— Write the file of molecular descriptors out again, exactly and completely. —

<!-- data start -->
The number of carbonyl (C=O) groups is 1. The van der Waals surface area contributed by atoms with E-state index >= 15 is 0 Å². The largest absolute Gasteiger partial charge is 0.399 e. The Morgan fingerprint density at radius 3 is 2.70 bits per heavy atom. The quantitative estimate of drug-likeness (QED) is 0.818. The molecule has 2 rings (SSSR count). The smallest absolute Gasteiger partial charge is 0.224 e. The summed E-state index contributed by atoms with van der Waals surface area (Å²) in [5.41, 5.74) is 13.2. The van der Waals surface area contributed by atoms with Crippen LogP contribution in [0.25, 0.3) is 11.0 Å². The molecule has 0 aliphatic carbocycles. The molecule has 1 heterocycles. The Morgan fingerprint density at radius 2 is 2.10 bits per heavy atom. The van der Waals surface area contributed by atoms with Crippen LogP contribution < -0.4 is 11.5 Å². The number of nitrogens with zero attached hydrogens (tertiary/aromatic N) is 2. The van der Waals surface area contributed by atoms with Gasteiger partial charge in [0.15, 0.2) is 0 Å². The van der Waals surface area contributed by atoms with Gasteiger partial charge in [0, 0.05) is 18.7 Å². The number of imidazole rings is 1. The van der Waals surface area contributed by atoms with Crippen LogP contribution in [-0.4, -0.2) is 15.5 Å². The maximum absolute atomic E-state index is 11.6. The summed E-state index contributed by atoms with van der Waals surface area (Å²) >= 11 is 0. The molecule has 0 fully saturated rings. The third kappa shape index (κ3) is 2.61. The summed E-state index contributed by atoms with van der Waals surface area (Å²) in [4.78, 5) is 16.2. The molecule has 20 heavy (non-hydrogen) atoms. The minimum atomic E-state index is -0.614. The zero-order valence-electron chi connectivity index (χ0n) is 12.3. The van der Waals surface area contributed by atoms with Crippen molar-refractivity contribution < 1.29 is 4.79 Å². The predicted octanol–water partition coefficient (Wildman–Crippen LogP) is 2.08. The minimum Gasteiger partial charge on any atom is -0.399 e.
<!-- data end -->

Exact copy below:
The number of carbonyl (C=O) groups is 1. The van der Waals surface area contributed by atoms with E-state index >= 15 is 0 Å². The largest absolute Gasteiger partial charge is 0.399 e. The Morgan fingerprint density at radius 3 is 2.70 bits per heavy atom. The quantitative estimate of drug-likeness (QED) is 0.818. The molecule has 2 rings (SSSR count). The smallest absolute Gasteiger partial charge is 0.224 e. The summed E-state index contributed by atoms with van der Waals surface area (Å²) in [5.41, 5.74) is 13.2. The van der Waals surface area contributed by atoms with Crippen LogP contribution in [0.25, 0.3) is 11.0 Å². The molecule has 0 aliphatic carbocycles. The molecule has 1 heterocycles. The Morgan fingerprint density at radius 2 is 2.10 bits per heavy atom. The van der Waals surface area contributed by atoms with Crippen LogP contribution < -0.4 is 11.5 Å². The number of nitrogens with zero attached hydrogens (tertiary/aromatic N) is 2. The van der Waals surface area contributed by atoms with Gasteiger partial charge in [0.15, 0.2) is 0 Å². The van der Waals surface area contributed by atoms with Gasteiger partial charge in [0, 0.05) is 18.7 Å². The number of imidazole rings is 1. The van der Waals surface area contributed by atoms with Crippen LogP contribution in [-0.4, -0.2) is 15.5 Å². The maximum absolute atomic E-state index is 11.6. The summed E-state index contributed by atoms with van der Waals surface area (Å²) >= 11 is 0. The molecule has 0 fully saturated rings. The third kappa shape index (κ3) is 2.61. The summed E-state index contributed by atoms with van der Waals surface area (Å²) in [4.78, 5) is 16.2. The molecule has 20 heavy (non-hydrogen) atoms. The minimum atomic E-state index is -0.614. The zero-order valence-electron chi connectivity index (χ0n) is 12.3. The van der Waals surface area contributed by atoms with Crippen molar-refractivity contribution < 1.29 is 4.79 Å². The predicted octanol–water partition coefficient (Wildman–Crippen LogP) is 2.08. The minimum Gasteiger partial charge on any atom is -0.399 e.